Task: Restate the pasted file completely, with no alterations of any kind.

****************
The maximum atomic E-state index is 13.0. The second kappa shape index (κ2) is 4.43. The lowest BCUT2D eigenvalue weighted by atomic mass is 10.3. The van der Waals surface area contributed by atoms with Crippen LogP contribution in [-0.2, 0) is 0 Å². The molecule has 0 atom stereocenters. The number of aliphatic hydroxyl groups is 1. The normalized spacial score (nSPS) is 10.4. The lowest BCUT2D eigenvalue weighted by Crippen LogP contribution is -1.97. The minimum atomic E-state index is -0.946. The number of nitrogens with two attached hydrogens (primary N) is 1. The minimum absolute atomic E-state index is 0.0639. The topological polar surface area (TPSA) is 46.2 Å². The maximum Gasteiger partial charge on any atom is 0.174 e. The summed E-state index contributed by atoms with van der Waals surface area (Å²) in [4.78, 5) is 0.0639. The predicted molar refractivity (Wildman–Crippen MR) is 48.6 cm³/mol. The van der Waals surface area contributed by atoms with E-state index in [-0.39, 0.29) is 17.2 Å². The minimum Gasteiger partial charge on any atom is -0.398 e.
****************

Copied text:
The maximum atomic E-state index is 13.0. The second kappa shape index (κ2) is 4.43. The lowest BCUT2D eigenvalue weighted by atomic mass is 10.3. The van der Waals surface area contributed by atoms with Crippen LogP contribution in [-0.2, 0) is 0 Å². The molecule has 0 atom stereocenters. The number of aliphatic hydroxyl groups is 1. The normalized spacial score (nSPS) is 10.4. The lowest BCUT2D eigenvalue weighted by Crippen LogP contribution is -1.97. The minimum atomic E-state index is -0.946. The number of nitrogens with two attached hydrogens (primary N) is 1. The minimum absolute atomic E-state index is 0.0639. The topological polar surface area (TPSA) is 46.2 Å². The maximum Gasteiger partial charge on any atom is 0.174 e. The summed E-state index contributed by atoms with van der Waals surface area (Å²) in [4.78, 5) is 0.0639. The predicted molar refractivity (Wildman–Crippen MR) is 48.6 cm³/mol. The van der Waals surface area contributed by atoms with E-state index in [-0.39, 0.29) is 17.2 Å². The minimum Gasteiger partial charge on any atom is -0.398 e.